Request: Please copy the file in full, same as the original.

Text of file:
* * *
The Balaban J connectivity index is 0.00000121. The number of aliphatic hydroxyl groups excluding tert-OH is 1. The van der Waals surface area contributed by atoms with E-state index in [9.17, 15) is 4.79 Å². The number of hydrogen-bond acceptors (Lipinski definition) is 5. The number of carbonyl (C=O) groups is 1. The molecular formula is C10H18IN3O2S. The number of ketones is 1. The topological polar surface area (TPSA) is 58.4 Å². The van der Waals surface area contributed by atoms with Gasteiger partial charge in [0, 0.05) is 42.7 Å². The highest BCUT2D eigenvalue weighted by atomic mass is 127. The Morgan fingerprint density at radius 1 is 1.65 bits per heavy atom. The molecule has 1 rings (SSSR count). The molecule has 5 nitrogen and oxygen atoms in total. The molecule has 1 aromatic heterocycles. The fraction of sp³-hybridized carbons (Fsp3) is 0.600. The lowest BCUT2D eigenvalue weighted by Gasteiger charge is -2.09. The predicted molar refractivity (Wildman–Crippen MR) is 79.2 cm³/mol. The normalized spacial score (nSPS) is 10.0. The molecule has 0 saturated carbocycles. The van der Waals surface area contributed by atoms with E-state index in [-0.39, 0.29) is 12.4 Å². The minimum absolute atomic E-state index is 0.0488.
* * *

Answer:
The Balaban J connectivity index is 0.00000121. The number of aliphatic hydroxyl groups excluding tert-OH is 1. The van der Waals surface area contributed by atoms with E-state index in [9.17, 15) is 4.79 Å². The number of hydrogen-bond acceptors (Lipinski definition) is 5. The number of carbonyl (C=O) groups is 1. The molecular formula is C10H18IN3O2S. The number of ketones is 1. The topological polar surface area (TPSA) is 58.4 Å². The van der Waals surface area contributed by atoms with Gasteiger partial charge in [0, 0.05) is 42.7 Å². The highest BCUT2D eigenvalue weighted by atomic mass is 127. The Morgan fingerprint density at radius 1 is 1.65 bits per heavy atom. The molecule has 1 rings (SSSR count). The molecule has 5 nitrogen and oxygen atoms in total. The molecule has 1 aromatic heterocycles. The fraction of sp³-hybridized carbons (Fsp3) is 0.600. The lowest BCUT2D eigenvalue weighted by Gasteiger charge is -2.09. The predicted molar refractivity (Wildman–Crippen MR) is 79.2 cm³/mol. The normalized spacial score (nSPS) is 10.0. The molecule has 0 saturated carbocycles. The van der Waals surface area contributed by atoms with E-state index in [-0.39, 0.29) is 12.4 Å². The minimum absolute atomic E-state index is 0.0488.